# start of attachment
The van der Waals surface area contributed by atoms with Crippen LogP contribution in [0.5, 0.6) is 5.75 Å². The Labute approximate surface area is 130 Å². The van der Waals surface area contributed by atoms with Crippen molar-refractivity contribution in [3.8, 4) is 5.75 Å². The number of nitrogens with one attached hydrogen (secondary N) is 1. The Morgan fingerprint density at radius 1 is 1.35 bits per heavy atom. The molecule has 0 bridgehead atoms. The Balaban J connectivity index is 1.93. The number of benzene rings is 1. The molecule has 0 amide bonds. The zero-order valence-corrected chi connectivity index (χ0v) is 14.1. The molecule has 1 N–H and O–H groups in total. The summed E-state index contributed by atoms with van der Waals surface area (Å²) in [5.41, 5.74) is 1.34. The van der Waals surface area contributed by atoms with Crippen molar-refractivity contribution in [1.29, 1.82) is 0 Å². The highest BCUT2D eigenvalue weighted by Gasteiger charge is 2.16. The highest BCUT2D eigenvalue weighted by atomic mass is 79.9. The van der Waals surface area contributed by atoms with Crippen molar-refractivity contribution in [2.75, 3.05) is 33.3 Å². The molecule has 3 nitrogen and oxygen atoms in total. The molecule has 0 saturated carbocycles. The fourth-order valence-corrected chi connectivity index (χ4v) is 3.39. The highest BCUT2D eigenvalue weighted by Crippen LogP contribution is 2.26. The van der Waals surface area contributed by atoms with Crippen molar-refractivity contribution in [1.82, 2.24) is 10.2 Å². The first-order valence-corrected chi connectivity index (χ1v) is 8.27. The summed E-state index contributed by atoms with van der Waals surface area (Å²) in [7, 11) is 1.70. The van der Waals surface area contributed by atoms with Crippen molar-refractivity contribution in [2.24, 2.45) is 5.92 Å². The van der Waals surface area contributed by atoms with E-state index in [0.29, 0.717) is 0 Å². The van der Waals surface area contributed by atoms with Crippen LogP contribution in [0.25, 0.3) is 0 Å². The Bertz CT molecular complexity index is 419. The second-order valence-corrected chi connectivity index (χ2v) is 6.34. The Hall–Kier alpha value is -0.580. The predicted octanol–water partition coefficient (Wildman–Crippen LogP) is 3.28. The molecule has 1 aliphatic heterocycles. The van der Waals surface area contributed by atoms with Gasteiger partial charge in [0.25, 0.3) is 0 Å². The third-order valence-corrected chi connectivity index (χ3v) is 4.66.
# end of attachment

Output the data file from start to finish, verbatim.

The van der Waals surface area contributed by atoms with Crippen LogP contribution in [0.5, 0.6) is 5.75 Å². The Labute approximate surface area is 130 Å². The van der Waals surface area contributed by atoms with Crippen molar-refractivity contribution in [3.8, 4) is 5.75 Å². The number of nitrogens with one attached hydrogen (secondary N) is 1. The Morgan fingerprint density at radius 1 is 1.35 bits per heavy atom. The molecule has 0 bridgehead atoms. The Balaban J connectivity index is 1.93. The number of benzene rings is 1. The molecule has 0 amide bonds. The zero-order valence-corrected chi connectivity index (χ0v) is 14.1. The molecule has 1 N–H and O–H groups in total. The summed E-state index contributed by atoms with van der Waals surface area (Å²) in [5.41, 5.74) is 1.34. The van der Waals surface area contributed by atoms with Crippen molar-refractivity contribution in [1.29, 1.82) is 0 Å². The highest BCUT2D eigenvalue weighted by Gasteiger charge is 2.16. The highest BCUT2D eigenvalue weighted by atomic mass is 79.9. The van der Waals surface area contributed by atoms with Crippen molar-refractivity contribution in [2.75, 3.05) is 33.3 Å². The molecule has 3 nitrogen and oxygen atoms in total. The molecule has 0 saturated carbocycles. The fourth-order valence-corrected chi connectivity index (χ4v) is 3.39. The highest BCUT2D eigenvalue weighted by Crippen LogP contribution is 2.26. The van der Waals surface area contributed by atoms with Crippen molar-refractivity contribution in [1.82, 2.24) is 10.2 Å². The first-order valence-corrected chi connectivity index (χ1v) is 8.27. The summed E-state index contributed by atoms with van der Waals surface area (Å²) in [7, 11) is 1.70. The van der Waals surface area contributed by atoms with Crippen molar-refractivity contribution in [2.24, 2.45) is 5.92 Å². The van der Waals surface area contributed by atoms with E-state index in [0.29, 0.717) is 0 Å². The van der Waals surface area contributed by atoms with Crippen LogP contribution in [0.25, 0.3) is 0 Å². The Bertz CT molecular complexity index is 419. The second-order valence-corrected chi connectivity index (χ2v) is 6.34. The Hall–Kier alpha value is -0.580. The predicted octanol–water partition coefficient (Wildman–Crippen LogP) is 3.28. The molecule has 1 aliphatic heterocycles. The van der Waals surface area contributed by atoms with Gasteiger partial charge in [0.25, 0.3) is 0 Å². The third-order valence-corrected chi connectivity index (χ3v) is 4.66.